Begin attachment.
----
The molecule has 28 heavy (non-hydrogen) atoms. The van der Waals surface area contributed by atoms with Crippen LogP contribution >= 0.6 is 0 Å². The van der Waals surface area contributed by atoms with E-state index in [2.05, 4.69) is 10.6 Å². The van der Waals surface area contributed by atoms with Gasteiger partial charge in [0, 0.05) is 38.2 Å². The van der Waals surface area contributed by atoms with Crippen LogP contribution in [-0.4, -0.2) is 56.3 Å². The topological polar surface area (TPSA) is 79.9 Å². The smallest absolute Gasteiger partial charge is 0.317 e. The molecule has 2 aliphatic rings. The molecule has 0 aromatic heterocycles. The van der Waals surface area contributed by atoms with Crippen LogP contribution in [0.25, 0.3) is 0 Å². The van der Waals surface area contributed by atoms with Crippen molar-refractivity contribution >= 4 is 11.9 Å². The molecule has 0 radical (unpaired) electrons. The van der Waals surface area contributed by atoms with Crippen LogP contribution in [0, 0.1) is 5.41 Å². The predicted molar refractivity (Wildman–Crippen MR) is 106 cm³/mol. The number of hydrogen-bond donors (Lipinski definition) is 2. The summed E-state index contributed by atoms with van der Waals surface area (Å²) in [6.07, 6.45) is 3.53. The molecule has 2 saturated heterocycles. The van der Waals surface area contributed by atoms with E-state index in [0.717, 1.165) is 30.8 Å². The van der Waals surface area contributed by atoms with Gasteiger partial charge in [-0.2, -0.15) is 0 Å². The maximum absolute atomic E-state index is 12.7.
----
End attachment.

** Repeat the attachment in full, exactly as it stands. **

The molecule has 28 heavy (non-hydrogen) atoms. The van der Waals surface area contributed by atoms with Crippen LogP contribution >= 0.6 is 0 Å². The van der Waals surface area contributed by atoms with E-state index in [2.05, 4.69) is 10.6 Å². The van der Waals surface area contributed by atoms with Gasteiger partial charge in [0, 0.05) is 38.2 Å². The van der Waals surface area contributed by atoms with Crippen LogP contribution in [-0.4, -0.2) is 56.3 Å². The topological polar surface area (TPSA) is 79.9 Å². The smallest absolute Gasteiger partial charge is 0.317 e. The molecule has 2 aliphatic rings. The molecule has 0 aromatic heterocycles. The van der Waals surface area contributed by atoms with Crippen LogP contribution in [0.25, 0.3) is 0 Å². The van der Waals surface area contributed by atoms with Crippen molar-refractivity contribution >= 4 is 11.9 Å². The molecule has 0 radical (unpaired) electrons. The van der Waals surface area contributed by atoms with Crippen LogP contribution in [0, 0.1) is 5.41 Å². The predicted molar refractivity (Wildman–Crippen MR) is 106 cm³/mol. The number of hydrogen-bond donors (Lipinski definition) is 2. The summed E-state index contributed by atoms with van der Waals surface area (Å²) in [6.07, 6.45) is 3.53. The molecule has 2 saturated heterocycles. The van der Waals surface area contributed by atoms with E-state index in [0.717, 1.165) is 30.8 Å². The van der Waals surface area contributed by atoms with Gasteiger partial charge in [-0.2, -0.15) is 0 Å². The maximum absolute atomic E-state index is 12.7.